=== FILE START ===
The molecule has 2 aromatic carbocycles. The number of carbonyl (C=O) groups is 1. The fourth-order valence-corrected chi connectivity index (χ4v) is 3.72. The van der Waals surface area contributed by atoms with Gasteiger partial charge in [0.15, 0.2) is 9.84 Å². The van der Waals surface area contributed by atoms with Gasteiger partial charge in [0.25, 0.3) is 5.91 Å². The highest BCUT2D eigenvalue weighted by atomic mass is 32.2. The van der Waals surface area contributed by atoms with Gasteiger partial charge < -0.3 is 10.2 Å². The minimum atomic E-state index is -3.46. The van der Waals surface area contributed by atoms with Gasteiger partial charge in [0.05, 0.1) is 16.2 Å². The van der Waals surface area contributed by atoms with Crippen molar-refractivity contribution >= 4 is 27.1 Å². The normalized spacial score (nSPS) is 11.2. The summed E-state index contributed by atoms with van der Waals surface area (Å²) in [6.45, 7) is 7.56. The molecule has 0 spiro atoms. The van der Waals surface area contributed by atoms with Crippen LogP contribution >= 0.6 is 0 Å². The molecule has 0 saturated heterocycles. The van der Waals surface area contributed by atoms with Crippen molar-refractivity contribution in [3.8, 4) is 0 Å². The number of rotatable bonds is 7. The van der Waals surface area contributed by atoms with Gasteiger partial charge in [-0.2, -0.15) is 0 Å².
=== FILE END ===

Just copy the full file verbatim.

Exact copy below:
The molecule has 2 aromatic carbocycles. The number of carbonyl (C=O) groups is 1. The fourth-order valence-corrected chi connectivity index (χ4v) is 3.72. The van der Waals surface area contributed by atoms with Gasteiger partial charge in [0.15, 0.2) is 9.84 Å². The van der Waals surface area contributed by atoms with Gasteiger partial charge in [0.25, 0.3) is 5.91 Å². The highest BCUT2D eigenvalue weighted by atomic mass is 32.2. The van der Waals surface area contributed by atoms with Gasteiger partial charge < -0.3 is 10.2 Å². The minimum atomic E-state index is -3.46. The van der Waals surface area contributed by atoms with Gasteiger partial charge in [0.05, 0.1) is 16.2 Å². The van der Waals surface area contributed by atoms with Crippen molar-refractivity contribution >= 4 is 27.1 Å². The normalized spacial score (nSPS) is 11.2. The summed E-state index contributed by atoms with van der Waals surface area (Å²) in [6.45, 7) is 7.56. The molecule has 0 spiro atoms. The van der Waals surface area contributed by atoms with Crippen LogP contribution >= 0.6 is 0 Å². The molecule has 0 saturated heterocycles. The van der Waals surface area contributed by atoms with Crippen molar-refractivity contribution in [3.8, 4) is 0 Å². The number of rotatable bonds is 7. The van der Waals surface area contributed by atoms with Gasteiger partial charge in [-0.2, -0.15) is 0 Å².